Adieu au langage is in official competition at Cannes, along with Les ponts du Sarajevo, an omnibus film including work by Godard.
BAM/PFA at Berkeley is also having a retrospective, Jean-Luc Godard: Expect Everything from Cinema, January 31-April 19.
Birkbeck Institute for the Moving Image
Friday, November 15, 2013 from 5:30 PM to 9:00 PM (GMT)
London, United Kingdom
Here is the online blub:
While delivering a series of talks in Rotterdam in October 1980-1981, Godard created a ‘special edition’ of his 1980 film Sauve qui peut (la vie) (Every Man for Himself, aka Slow Motion), in which he interspersed five extracts from his own film with clips from four others: Eisenstein and Alexandrov’s The General Line (1929), Cline and Keaton’s Cops (1922), Visconti’s The Earth Trembles (1948), and Wajda’s Man of Marble (1977). He called this remarkable compilation film Sauve la vie (qui peut); it was shown once (during the Rotterdam Film Festival 1981), subsequently almost completely forgotten and is presumed to be lost. Michael Witt has produced a digital reconstruction of Sauve la vie (qui peut) drawing on archival research, including examination of the original reels of film that Godard used.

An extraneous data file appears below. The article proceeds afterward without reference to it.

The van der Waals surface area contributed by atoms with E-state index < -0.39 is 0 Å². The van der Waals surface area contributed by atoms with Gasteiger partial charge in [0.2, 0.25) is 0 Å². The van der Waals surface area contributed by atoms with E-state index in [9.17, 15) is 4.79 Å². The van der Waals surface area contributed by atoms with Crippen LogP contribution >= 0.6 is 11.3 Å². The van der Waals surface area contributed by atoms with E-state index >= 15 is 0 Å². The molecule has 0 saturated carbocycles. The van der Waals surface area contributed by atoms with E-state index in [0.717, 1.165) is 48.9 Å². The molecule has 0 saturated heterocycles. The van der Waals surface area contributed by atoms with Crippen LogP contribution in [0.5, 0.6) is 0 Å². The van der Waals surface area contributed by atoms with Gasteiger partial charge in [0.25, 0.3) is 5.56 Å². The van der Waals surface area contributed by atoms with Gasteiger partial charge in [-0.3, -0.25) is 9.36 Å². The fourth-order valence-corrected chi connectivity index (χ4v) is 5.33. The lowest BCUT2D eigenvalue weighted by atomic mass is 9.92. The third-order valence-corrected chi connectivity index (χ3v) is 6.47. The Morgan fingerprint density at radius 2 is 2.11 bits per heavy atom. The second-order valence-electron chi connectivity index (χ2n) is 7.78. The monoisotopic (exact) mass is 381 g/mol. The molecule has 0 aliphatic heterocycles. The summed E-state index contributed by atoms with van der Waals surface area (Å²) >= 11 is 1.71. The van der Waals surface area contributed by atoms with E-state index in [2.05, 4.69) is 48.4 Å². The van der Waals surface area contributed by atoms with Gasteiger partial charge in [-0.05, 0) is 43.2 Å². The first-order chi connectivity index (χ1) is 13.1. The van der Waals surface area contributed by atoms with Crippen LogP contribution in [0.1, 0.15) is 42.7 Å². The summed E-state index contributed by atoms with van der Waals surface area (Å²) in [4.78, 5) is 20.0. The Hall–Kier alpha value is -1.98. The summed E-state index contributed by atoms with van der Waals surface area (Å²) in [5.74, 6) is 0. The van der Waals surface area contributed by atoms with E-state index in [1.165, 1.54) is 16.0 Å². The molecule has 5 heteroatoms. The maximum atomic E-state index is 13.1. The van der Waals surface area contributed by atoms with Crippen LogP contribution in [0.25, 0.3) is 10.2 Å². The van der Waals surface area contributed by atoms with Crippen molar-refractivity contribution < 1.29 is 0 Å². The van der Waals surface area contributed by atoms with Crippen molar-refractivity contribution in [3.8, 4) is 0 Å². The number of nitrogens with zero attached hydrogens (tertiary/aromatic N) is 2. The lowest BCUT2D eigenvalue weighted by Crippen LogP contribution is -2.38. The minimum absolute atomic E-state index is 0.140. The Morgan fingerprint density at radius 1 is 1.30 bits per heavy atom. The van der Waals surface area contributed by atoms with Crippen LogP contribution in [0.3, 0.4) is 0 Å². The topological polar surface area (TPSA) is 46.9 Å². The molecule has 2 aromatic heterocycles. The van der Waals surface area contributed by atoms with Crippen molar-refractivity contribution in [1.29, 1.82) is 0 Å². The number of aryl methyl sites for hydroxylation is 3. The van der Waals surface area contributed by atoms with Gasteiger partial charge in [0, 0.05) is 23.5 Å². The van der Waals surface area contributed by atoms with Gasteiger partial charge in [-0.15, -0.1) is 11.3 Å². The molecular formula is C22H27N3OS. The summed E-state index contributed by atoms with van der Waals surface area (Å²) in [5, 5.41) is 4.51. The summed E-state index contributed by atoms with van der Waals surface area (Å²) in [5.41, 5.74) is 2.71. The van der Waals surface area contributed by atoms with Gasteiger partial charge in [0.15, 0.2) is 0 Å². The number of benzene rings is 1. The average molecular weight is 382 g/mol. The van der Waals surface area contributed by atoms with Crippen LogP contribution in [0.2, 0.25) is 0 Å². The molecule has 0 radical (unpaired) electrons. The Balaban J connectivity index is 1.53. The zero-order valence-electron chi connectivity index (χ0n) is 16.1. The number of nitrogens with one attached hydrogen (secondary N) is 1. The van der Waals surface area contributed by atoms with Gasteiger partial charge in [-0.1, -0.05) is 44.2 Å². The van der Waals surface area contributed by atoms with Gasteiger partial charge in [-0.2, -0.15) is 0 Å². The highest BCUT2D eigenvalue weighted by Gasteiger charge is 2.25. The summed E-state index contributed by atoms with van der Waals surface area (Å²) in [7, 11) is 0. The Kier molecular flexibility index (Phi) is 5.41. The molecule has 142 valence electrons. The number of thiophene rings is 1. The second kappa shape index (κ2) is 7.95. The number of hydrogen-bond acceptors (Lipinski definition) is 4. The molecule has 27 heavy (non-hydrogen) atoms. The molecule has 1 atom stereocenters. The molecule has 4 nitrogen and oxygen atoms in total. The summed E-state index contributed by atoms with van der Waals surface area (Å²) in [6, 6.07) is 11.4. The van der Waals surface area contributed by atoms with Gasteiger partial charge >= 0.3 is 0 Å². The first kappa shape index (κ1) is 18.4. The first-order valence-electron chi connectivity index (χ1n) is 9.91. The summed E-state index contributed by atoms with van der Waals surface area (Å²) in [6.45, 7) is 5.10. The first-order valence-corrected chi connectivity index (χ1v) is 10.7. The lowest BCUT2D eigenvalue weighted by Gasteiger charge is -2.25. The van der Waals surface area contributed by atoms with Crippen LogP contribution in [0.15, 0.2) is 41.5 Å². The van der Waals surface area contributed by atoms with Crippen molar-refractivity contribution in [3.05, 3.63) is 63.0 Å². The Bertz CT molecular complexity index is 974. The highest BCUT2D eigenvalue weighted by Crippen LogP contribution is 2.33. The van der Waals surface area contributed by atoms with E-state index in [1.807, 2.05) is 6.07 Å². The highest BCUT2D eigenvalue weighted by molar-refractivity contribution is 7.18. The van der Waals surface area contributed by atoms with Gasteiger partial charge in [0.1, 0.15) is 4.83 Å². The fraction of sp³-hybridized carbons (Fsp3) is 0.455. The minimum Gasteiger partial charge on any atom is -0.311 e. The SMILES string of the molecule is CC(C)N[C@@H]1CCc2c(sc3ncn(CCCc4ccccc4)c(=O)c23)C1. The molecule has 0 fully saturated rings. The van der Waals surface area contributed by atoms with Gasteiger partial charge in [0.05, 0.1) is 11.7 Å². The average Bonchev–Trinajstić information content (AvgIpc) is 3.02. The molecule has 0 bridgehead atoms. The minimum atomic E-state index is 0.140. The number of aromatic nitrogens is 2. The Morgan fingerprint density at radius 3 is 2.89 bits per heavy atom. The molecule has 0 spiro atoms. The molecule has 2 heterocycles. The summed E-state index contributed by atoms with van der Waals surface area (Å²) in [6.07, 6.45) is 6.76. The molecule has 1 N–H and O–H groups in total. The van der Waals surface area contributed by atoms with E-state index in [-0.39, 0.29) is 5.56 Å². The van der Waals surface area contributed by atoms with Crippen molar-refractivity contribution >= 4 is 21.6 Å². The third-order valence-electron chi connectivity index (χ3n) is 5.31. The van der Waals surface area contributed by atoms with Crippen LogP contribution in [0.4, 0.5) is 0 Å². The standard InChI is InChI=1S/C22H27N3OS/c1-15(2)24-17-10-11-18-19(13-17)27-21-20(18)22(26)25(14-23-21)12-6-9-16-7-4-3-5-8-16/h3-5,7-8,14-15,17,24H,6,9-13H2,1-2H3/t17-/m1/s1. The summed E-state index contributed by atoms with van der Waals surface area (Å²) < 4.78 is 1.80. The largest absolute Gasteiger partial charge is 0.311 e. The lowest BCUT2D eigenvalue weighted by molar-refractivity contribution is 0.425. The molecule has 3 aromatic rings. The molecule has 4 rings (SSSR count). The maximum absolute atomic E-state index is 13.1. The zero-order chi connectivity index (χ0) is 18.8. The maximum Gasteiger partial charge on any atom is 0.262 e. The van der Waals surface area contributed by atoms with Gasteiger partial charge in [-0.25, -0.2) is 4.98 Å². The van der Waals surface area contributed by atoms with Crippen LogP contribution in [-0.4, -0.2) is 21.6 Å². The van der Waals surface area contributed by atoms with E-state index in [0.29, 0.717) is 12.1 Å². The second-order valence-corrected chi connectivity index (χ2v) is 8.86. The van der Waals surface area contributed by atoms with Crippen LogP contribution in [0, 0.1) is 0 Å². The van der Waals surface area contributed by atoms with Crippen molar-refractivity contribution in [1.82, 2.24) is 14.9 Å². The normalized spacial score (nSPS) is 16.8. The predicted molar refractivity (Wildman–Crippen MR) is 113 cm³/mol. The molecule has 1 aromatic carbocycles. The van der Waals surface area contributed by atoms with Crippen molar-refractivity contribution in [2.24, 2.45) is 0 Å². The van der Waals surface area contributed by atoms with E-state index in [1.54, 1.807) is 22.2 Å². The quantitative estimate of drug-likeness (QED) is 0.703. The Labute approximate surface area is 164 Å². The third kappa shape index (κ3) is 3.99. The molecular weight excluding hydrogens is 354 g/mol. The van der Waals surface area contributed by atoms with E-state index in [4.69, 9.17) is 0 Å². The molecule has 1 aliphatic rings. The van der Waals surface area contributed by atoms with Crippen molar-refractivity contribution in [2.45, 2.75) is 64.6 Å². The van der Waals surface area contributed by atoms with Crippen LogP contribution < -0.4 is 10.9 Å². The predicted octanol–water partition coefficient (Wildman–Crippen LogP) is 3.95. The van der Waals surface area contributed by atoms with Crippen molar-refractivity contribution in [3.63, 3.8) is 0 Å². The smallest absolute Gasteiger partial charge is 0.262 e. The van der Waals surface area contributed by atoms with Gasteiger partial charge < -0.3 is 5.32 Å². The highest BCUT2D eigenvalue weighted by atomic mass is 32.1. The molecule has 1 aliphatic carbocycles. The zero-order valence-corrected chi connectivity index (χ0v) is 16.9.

Wish I could attend!
The publication of Godard’s long-awaited Introduction to a True History of Cinema and Television by caboose has been delayed until Spring 2014. In the meantime, but only for a limited time, why not check out Chapter 8 of the book as well as an excellent essay by Michael Witt on the evolution of Godard’s film history project.